Floodwaters from last week's heavy rains rolled into the metro area Monday, closing two key Minnesota River crossings and forcing thousands of commuters onto detours that will likely remain crowded the rest of this week.
Meanwhile, federal emergency officials began to fan out across 34 southern Minnesota counties to assess flood damage that may require even more aid than the $212 million in state and federal relief spent to help Minnesotans recover from the floods of 2007.
Gov. Tim Pawlenty said Monday he expects to call a special legislative session in early October to approve spending to help flood-stricken communities. Pawlenty said the session would take no longer than a day and be held sometime between Oct. 7 and Oct. 12.
The costs of the flood could complicate a tight cash-flow situation for the state, which already is facing a nearly $6 billion deficit in 2012-13. But Pawlenty has predicted a $235 million cushion at the end of the current budget period next June and said he doesn't expect the state flood relief costs to rise higher than that. Bridges taking Hwy. 101 and Hwy. 41 across the river in the southwest metro area will remain closed indefinitely this week, diverting more than 32,000 cars a day onto Interstate Hwy. 35W, where one northbound lane was already closed Monday for crews to dig a protective ditch, and Hwy. 169. Congestion on southbound I-35W toward the river lingered past 6 p.m. Monday.
"Seek alternate routes and remain patient. That's all we can do," said MnDOT spokesman J.P. Gillach.
MnDOT may also build a protective dike along I-35W, where the National Weather Service projected river floodwaters will rise to within a foot of the road surface by midweek. Gillach said Monday the agency would decide whether to build a dike along I-35W -- for the first time since 2001 -- "within 24 hours."
About three-quarters of the cost of repairing bridges, roads and sewers could be paid by the federal government, with the rest coming from the state. A combination of state borrowing from selling bonds, cash and federal funding is expected to be used to finance the relief effort.
"These communities will be rebuilt," Pawlenty said. "We want to move and will move as quickly as absolutely possible."
Pawlenty was flanked by DFL and GOP legislative leaders at a news conference outside his office at the capitol. All pledged a united front in dealing with the flood damage. The two major party gubernatorial candidates have also detoured their campaigns through flood country. DFL nominee Mark Dayton helped an Owatonna family move flooded appliances out of their home Saturday, and Republican nominee Tom Emmer met with local officials there Monday to offer "quiet encouragement."
The FEMA damage assessments, which include visits to individual homes and businesses across the region, will be used to make a bid for federal funds and shape legislation providing state money. Pawlenty said preliminary results could come later this week. FEMA officials arrived in Martin, Steele, Olmsted and Wabasha counties Monday and were scheduled to appear in Martin, Blue Earth, Rice, Faribault, Waseca and Dodge counties Tuesday.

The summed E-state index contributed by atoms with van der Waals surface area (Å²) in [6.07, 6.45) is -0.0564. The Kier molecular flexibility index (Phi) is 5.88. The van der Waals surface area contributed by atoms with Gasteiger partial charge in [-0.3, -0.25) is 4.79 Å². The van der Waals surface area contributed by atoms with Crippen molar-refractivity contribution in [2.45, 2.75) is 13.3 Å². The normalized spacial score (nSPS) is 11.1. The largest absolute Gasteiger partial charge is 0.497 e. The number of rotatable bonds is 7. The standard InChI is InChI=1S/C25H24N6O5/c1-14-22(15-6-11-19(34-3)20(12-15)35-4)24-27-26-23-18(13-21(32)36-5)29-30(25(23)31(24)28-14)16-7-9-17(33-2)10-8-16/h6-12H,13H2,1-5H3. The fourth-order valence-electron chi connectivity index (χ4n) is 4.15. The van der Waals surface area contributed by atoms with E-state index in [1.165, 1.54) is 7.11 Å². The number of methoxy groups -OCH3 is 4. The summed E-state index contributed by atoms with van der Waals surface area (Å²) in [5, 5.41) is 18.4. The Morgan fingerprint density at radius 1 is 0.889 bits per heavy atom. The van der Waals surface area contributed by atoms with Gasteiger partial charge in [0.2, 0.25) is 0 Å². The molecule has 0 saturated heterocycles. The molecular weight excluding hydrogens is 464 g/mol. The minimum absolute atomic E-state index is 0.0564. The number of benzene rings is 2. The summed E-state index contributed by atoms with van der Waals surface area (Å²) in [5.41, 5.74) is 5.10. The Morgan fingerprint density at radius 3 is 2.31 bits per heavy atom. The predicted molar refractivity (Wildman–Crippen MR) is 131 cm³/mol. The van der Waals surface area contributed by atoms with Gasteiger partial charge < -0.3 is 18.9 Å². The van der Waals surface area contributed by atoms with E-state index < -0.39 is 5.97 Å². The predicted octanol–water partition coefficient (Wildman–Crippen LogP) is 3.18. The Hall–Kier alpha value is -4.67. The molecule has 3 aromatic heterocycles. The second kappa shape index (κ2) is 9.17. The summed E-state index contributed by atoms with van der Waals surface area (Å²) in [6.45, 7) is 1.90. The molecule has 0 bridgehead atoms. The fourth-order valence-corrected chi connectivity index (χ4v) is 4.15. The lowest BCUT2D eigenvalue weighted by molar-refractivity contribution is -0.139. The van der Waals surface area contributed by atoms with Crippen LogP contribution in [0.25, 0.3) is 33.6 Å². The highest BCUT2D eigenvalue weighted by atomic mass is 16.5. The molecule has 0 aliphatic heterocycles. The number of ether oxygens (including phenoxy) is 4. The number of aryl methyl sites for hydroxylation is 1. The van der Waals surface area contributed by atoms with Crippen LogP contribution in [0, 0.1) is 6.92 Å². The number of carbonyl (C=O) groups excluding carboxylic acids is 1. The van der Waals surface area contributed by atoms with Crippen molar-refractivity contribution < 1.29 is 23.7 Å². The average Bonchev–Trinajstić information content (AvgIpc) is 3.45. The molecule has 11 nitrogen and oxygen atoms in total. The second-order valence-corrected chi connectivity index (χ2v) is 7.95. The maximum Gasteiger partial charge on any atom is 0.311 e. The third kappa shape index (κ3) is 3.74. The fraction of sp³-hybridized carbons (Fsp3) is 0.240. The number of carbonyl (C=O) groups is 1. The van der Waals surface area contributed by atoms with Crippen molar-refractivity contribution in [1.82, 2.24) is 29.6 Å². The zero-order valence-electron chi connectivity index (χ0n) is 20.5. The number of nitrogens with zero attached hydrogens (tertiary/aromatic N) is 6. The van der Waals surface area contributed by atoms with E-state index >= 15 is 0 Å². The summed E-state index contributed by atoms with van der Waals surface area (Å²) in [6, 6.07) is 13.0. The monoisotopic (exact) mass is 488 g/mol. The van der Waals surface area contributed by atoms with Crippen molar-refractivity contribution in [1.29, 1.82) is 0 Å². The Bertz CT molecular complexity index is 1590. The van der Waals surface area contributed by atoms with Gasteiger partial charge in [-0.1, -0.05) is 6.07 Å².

At the news conference, Pawlenty said the state share of the spending will put further pressure on cash flow before an increase in federal Medicaid money arrives to relieve some stress on the budget.
In 2007, the Legislature relied on general fund cash to pay for its 25 percent share of the $148 million in state flood relief, with the rest coming from bonding or other sources.
Senate Majority Leader Larry Pogemiller, DFL-Minneapolis, said if Pawlenty's predictions are correct, "there should be no problem financially," Pogemiller said. Senate Minority Leader David Senjem, R-Rochester, whose district was hard-hit by floods, said the property damage is far more severe than in 2007. "You always think you've seen the big one, and then this one comes along," Senjem said.
Rainfall last Wednesday into Thursday measured more than 10 inches in Amboy, in Blue Earth County, and Truman, in Martin County. Theilman, in Wabasha County, got 8.57 inches; neighboring Zumbro Falls saw water to the rooftops in its downtown, where every building was declared uninhabitable.
While the heavy rain and flooding is concentrated across the most heavily farmed part of the state, a return to dry weather could limit crop damage. Fields of corn and soybeans, primed by an extraordinarily long growing season, had standing water in them Monday, but "based on the forecast, we're going to have combines in the field by Friday. There's no doubt in my mind," said University of Minnesota Extension educator Brad Carlson, who works in hard-hit Rice and Steele counties.
He estimated that "less than 1 percent" of the crops will be affected, he estimated.
In St. Paul, where the Mississippi River is expected to crest Saturday after taking on flow from the Minnesota, several roads along the river near downtown have already been restricted or closed entirely. Shep-ard-Warner Road between Eagle Street and Hwy. 61 is expected to be closed Tuesday, along with Jackson and Sibley Streets, leading to the river from Kellogg Boulevard.
Pat Doyle • 651-222-1210 Bill McAuliffe • 612-673-7646